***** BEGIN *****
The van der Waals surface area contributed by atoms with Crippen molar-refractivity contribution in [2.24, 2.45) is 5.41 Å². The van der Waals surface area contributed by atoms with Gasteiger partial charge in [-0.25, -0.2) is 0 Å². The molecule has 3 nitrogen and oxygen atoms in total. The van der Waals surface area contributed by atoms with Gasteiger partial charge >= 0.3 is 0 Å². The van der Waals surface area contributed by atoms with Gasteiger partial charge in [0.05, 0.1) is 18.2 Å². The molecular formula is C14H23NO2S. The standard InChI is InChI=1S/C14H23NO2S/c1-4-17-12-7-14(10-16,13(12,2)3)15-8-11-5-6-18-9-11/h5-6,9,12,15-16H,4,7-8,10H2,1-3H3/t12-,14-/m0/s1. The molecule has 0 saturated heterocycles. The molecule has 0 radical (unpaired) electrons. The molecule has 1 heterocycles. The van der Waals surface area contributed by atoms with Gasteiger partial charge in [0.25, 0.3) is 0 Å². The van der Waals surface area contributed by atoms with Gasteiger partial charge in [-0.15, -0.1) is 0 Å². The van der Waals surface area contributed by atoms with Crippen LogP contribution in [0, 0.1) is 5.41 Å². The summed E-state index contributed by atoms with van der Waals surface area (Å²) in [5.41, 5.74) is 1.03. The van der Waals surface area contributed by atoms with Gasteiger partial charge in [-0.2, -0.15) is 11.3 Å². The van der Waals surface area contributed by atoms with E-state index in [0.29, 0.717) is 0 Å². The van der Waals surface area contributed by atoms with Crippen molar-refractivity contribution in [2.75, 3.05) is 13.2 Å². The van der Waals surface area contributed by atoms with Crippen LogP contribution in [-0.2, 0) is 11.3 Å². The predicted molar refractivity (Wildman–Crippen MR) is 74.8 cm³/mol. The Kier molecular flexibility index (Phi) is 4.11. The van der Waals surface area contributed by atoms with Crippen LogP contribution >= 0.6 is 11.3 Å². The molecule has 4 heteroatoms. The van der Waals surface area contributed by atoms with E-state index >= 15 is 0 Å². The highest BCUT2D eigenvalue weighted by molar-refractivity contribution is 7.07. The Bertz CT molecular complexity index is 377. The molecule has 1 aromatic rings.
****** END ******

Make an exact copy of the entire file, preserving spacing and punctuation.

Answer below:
The van der Waals surface area contributed by atoms with Crippen molar-refractivity contribution in [2.24, 2.45) is 5.41 Å². The van der Waals surface area contributed by atoms with Gasteiger partial charge in [-0.25, -0.2) is 0 Å². The molecule has 3 nitrogen and oxygen atoms in total. The van der Waals surface area contributed by atoms with Gasteiger partial charge >= 0.3 is 0 Å². The van der Waals surface area contributed by atoms with Gasteiger partial charge in [0.05, 0.1) is 18.2 Å². The molecular formula is C14H23NO2S. The standard InChI is InChI=1S/C14H23NO2S/c1-4-17-12-7-14(10-16,13(12,2)3)15-8-11-5-6-18-9-11/h5-6,9,12,15-16H,4,7-8,10H2,1-3H3/t12-,14-/m0/s1. The molecule has 0 saturated heterocycles. The molecule has 0 radical (unpaired) electrons. The molecule has 1 heterocycles. The van der Waals surface area contributed by atoms with Gasteiger partial charge in [0.25, 0.3) is 0 Å². The van der Waals surface area contributed by atoms with Gasteiger partial charge in [-0.15, -0.1) is 0 Å². The van der Waals surface area contributed by atoms with Crippen LogP contribution in [0, 0.1) is 5.41 Å². The summed E-state index contributed by atoms with van der Waals surface area (Å²) in [5.41, 5.74) is 1.03. The van der Waals surface area contributed by atoms with Gasteiger partial charge in [-0.2, -0.15) is 11.3 Å². The van der Waals surface area contributed by atoms with E-state index in [0.29, 0.717) is 0 Å². The van der Waals surface area contributed by atoms with Crippen molar-refractivity contribution in [2.75, 3.05) is 13.2 Å². The van der Waals surface area contributed by atoms with Crippen LogP contribution in [-0.2, 0) is 11.3 Å². The predicted molar refractivity (Wildman–Crippen MR) is 74.8 cm³/mol. The Kier molecular flexibility index (Phi) is 4.11. The van der Waals surface area contributed by atoms with Crippen LogP contribution >= 0.6 is 11.3 Å². The molecule has 4 heteroatoms. The van der Waals surface area contributed by atoms with E-state index >= 15 is 0 Å². The highest BCUT2D eigenvalue weighted by molar-refractivity contribution is 7.07. The Bertz CT molecular complexity index is 377. The molecule has 1 aromatic rings.